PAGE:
So far I’ve managed to avoid direct name-calling in my writings, but sometimes the shoe fits: Donald Trump is a monster.  And I don’t mean that metaphorically.  I’m not saying he’s some terrible human, because that’s an affront to humans everywhere.  He is a true, real, scaly monster in an orange human suit.

And he terrifies me, moreso after taking office than during his campaign.  Hopefully, he scares you as well.  His actions, again and again, have been those of a fascist. And historically speaking, fascist leaders do not lead to peace or prosperity for their countries.  They lead to war, economic depression, and civil oppression.

There are two things that offer me solace in my fear.

The first is an understanding of the motivation behind Trump’s actions, which is fairly simple: it’s fear.  He is afraid of what is different, and he is afraid of the voices that are raised against him. The difference is that his fear motivates him to hate, whereas I focus mine into activism.

The second is that there are people out there resisting. Fighting.  Not giving in to their fear.  Showing the rest of the world that we as a people are not entirely lost.

To the NPS Rogues and the Badasslands staff, to the 2.9 million Marchers, to Seattle and every other Welcome City, thank you. Fight the good fight. I’m with you.

If You’re Going To Fight, Do It With Honour

Donald Trump is the president of the United States, whether we like it or not. That means that a large number of us are unhappy with this change, and are resisting in areas that we are able to do so.  This means standing up to poor cabinet choices, calling the new administration out on its lies (I’m sorry, “alternative facts”), and making our voices heard with our representatives and senators.

Or as some folks are now demonstrating, apparently it means bullying a young child who has no voice for himself, nor does he have the ability to change his situation.

If you’re not familiar with what I’m talking about, several high-profile members of Hollywood have made some rather insensitive Tweets regarding Barron Trump, Donald Trump’s 10-year-old son. Katie Rich, a writer for SNL, made the comment that “Barron will be this country’s first home-school shooter.”

I’m all for the freedom of speech.  What Katie Rich and others have said violates no United States laws that I’m aware of. What is does violate is common human decency. Children have little or no voice of their own, and have no control over what their parents do and say.  Yes, it is my opinion that Donald Trump is not a good man, nor do I feel he will make a good president, but that has nothing to do with this child.

Michelle Obama once famously said, “When they go low, we go high” in response to political bullying and muck-raking. Where is that attitude now? Where is that air of righteous indignation, and when was it replaced by this stale, ignorant bullshit?

What does it matter if Barron Trump is not always present at his father’s events? What does it matter if he is, in fact, autistic? Why do people even feel the need to use that as an insult? One of my brothers is on the spectrum and he is one of the smartest, kindest, gentlest people that I know.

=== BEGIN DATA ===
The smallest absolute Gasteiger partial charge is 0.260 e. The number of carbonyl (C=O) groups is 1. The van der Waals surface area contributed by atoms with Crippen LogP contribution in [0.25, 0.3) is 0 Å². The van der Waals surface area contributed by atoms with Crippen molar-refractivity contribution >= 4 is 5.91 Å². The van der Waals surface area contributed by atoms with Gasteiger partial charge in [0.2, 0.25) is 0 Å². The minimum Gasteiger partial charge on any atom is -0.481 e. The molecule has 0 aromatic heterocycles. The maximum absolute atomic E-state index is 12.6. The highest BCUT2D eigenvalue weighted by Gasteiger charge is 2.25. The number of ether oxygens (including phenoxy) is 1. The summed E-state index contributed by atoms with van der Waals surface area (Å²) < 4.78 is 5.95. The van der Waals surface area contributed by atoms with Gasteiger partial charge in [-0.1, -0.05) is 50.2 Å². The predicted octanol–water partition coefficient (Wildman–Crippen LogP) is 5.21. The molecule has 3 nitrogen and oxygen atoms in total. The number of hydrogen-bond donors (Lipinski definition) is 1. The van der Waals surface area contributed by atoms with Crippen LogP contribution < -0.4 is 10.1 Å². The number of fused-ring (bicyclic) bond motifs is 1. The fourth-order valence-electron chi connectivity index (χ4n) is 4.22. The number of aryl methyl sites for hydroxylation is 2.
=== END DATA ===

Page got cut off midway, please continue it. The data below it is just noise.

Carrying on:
Our anger does not justify our misdeeds. Using past examples of children of the presidents being shamed does not justify our misdeeds. Our opponents misdeeds do not justify our misdeeds.

Instead, these things justify our positive actions.  They justify 2.9 million global citizens marching around the world in unity and solidarity.  They justify journalists and the media holding President Trump and his cabinet accountable.  They justify peacefully challenging the new order.

As Mrs. Obama went on to say in her speech, “With every word we utter, with every action we take, we know our kids are watching us.”

Whenever you feel the need to poke fun at a child, remember that.  Remember that the youth of today are watching you.  Remember that what you’re doing is legitimizing bullying, and that our children will see it as okay. Remember that this is the exact attitude that we’re trying to fight against. Ignorance begets ignorance, oppression begets oppression, and pain begets pain. We need to learn from this cycle and break it.

It is still our right–and our duty, in my beliefs–that we fight against a lack of morality or ethics.  As Chelsea Clinton so eloquently defended young Trump yesterday, “Barron Trump deserves the chance every child does–to be a kid. Standing up every kid also means opposing @POTUS policies that hurt kids.”

In other words, don’t become a part of the problem.  Fight the good fight, and do it with honour, lest we become what we are fighting against.

Why The Women’s March Mattered

Yesterday, history was made.  Across the country and the world, millions of women came together to march in Washington, D.C., in Seattle, in Boston, in Paris, in London, in Antarctica, and hundreds of other cities and towns.  They came together to make their voice heard and to say, quite clearly, that things are not okay.